Patrick Graham – the Indian Netflix evolution
Who is Patrick Graham? And how has this man taken India’s Netflix by storm? Let’s find out. Patrick Graham is a super underrated Director and writer slowly making his course into the Indian Film Industry with his collection of dark and controversial Netflix mini series’s. There’s not a whole lot of information on him online however I’ve recently watched all three of his brilliantly crafted works-‘ Leila’, ‘Ghoul’ and ‘Betaal’.
Without a doubt Netflix’s ‘Ghoul’ has been praised immensely for its horrifying visuals, unsettling scenes and ofcourse Actor Radhika Apte stealing the show with her mind blowing performance. I really enjoyed ‘Ghoul’ and I hope so much for a second season even though I know Patrick Graham likes to leave it at one season and not have a sequel for his mini series. As someone who’s very much a Cult Classic Horror fan, Ghoul was a truly thrilling experience. Bringing in the concept of ‘Jins’ in this dystopian Nationalist India was an even more ‘fresh ‘ concept. The thought of Hinduveta’s being targeted by possibly their worst fear. The show has a lot of Grit, a lot of excellent visuals and great Cinematography that makes Ghoul truly a terrifying experience. The Indian film industry has failed us many times with its cheesy horror and predictable plots but was completely fresh and new take on horror beautifully woven into a disturbing storyline.
After watching Ghoul I was so hyped up to see ‘Betaal’ knowing Patrick was involved. Here’s an unpopular opinion but I kind of loved ‘Betaal’…it didn’t hit me as hard as ‘Ghoul’ but it was also quite nerve wrecking. A lot of people hated ‘Betaal’ and it surely got a lot of terrible reviews however I thought it was an excellent attempt at merging the Indian tale of ‘Vikram and Betal’ and a British redcoat Zombie army turning it into a complete ‘Freak Fest’ in this fictional village. I see a lot of links in Graham’s concept – such as his deep rooted interest in Indian folklore and bringing it to life in a so-called fictional reality. Whether it be Jins or Zombies, he is always bringing something fresh to the table which I appreciate. Graham also presents a very old VHS 80’s Thriller vibe in his films giving it that intentional B- Grade touch especially in Betaal. Although the acting was Mediocre at best, I was still intrigued and very involved through the film.
A lot of people didn’t understand the comedic purpose of the film which was a very prevalent part from the glowy bulging eyes of the Zombie representing ‘demon eyes’ in Indian myth Alongside the ghost of the British Colonel and his last deal. These elements are very storybook like as supposed to be because Vikram and Betaal has always been a grandmother’s tale. The scenes as well its purpose was very well thought out and executed. The film wasn’t supposed to be a gutting Horror like ‘Ghoul’ but rather a Creepy twisted tale. I enjoyed this new Folktale like approach very much, and being able to execute such a fictional and far fetched concept in such a vivid way was its brilliance. The idea that you could bring back the British redcoats as zombies that walk free is a pretty scary thought, and it almost reminds me of old Hollywood classics like ‘Night of the Living Dead’ or ‘Planet dead’ with that touch of old 80’s cliche instead with an Indian twist.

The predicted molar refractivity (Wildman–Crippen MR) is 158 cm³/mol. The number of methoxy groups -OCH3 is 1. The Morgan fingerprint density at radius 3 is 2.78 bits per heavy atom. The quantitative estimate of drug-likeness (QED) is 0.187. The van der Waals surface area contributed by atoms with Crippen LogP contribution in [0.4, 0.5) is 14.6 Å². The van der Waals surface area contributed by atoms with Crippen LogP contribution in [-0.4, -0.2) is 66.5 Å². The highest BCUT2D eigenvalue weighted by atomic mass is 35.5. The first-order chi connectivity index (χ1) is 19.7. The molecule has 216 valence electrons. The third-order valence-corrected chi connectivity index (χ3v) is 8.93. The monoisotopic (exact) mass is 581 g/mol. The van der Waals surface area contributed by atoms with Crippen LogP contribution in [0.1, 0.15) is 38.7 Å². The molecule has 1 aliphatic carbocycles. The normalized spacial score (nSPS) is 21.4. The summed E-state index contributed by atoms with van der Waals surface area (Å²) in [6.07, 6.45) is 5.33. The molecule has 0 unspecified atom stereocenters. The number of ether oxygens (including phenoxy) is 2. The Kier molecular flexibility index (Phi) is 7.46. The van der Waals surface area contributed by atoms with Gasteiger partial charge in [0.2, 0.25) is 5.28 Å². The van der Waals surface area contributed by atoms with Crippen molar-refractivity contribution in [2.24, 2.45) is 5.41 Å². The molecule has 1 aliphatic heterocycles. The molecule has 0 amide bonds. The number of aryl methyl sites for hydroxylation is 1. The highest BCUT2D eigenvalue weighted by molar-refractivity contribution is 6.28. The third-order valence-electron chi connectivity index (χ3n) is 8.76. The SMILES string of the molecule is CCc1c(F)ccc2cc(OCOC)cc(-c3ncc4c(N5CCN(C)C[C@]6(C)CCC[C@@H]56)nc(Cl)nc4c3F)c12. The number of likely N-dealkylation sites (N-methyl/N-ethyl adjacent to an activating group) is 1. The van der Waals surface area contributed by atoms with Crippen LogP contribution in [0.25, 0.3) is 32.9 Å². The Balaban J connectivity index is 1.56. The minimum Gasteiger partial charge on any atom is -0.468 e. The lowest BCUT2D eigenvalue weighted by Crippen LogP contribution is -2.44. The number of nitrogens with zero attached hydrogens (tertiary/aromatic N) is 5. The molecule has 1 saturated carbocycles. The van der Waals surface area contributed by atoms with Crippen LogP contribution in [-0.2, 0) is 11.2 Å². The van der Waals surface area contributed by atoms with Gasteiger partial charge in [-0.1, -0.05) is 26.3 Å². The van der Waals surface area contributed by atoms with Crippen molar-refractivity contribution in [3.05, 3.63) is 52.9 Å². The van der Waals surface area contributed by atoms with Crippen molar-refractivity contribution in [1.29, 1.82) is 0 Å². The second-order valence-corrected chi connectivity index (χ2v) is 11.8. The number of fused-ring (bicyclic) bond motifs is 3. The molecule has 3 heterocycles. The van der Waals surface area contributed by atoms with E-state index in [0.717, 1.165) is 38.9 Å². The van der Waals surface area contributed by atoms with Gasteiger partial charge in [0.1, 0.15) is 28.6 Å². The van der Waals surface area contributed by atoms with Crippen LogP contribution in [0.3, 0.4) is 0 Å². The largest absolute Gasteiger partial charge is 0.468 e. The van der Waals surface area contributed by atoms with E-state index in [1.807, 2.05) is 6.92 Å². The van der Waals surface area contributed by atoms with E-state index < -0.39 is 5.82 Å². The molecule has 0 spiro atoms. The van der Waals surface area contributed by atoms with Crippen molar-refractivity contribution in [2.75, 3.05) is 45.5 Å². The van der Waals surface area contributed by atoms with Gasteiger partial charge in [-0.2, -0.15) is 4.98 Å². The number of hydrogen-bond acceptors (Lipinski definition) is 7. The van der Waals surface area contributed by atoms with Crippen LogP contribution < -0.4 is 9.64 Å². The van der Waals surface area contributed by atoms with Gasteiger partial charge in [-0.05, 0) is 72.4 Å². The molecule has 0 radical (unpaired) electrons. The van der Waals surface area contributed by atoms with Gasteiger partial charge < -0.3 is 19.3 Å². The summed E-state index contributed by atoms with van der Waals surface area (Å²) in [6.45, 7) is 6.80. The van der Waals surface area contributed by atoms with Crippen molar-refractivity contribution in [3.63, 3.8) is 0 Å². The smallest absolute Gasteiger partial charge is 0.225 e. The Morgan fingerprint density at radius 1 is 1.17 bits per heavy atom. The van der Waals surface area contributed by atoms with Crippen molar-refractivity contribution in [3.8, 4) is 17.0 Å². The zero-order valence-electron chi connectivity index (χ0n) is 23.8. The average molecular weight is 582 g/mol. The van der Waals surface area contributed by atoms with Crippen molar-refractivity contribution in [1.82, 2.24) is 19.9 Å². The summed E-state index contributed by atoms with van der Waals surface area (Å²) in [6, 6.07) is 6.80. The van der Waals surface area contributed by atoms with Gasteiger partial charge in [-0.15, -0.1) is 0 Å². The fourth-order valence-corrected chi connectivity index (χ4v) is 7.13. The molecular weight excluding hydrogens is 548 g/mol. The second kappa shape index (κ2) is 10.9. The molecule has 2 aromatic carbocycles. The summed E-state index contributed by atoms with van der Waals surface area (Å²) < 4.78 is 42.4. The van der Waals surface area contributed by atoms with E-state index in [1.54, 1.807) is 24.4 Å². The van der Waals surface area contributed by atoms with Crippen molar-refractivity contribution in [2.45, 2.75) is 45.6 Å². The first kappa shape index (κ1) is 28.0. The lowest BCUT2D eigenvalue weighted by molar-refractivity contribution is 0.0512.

I just didn’t want to do the same old thing or for these zombies to look familiar. I didn’t want it to just look like Dead Snow. It can be easy to fall into a traditional comfort zone there. British Redcoat zombies can look awfully similar to Nazi zombies. I didn’t want to just have these rotting corpses and I thought that there should be more of an Indian flavor present. I was literally looking at Indian folklore and also if you check out these statues of demons in India you’ll see that they all have these bulging eyes. I always thought that was an evocative image and so I wanted to touch on that with these bulging eyes that always kind of glow.
I thought a lot about movies like The Fog—these movies that aren’t necessarily cheesy, but have this “VHS horror” vibe from the ’80s. I just love making the monsters just a little bit kitsch. But yes, there was a lot of work to give them more of an Indian slant. Their fangs curve to the sides, which is a bit of this Indian appearance, and their eyes are bulging out of their faces. I wanted to create a monster that felt a little more novel than just some rotting corpse.–
A Fresh Take
While I liked Both Ghoul and Betaal , Leila didn’t quite stand out to me as much because of its slow pacing and stretched out storyline. Some scenes felt unnecessary and unexciting while others were very visually striking. We already know Patrick Graham has mastered the art of creating a Dystopian world with offbeat characters both terrifying and ruthless. Leila’s backdrop is what is so exciting about it as well as even extremely relevant , In a near-future world where an oppressive Nationalist regime segregates society, one woman skirts the system to search for the daughter taken from her years ago.
A backdrop very similar to his film Ghoul, which makes me wonder if all of this taking place in the same universe or reality. Whatever it may be… the link is quite clear and Patrick Graham does not shy away from going all out with his story giving every character that edge and Grit with dark undertones and twisted situations. Not going to lie but I’m really excited to see what he’s going to come up with next and I know it’s going to be something offbeat, original and very iconic ‘Patrick Graham’.
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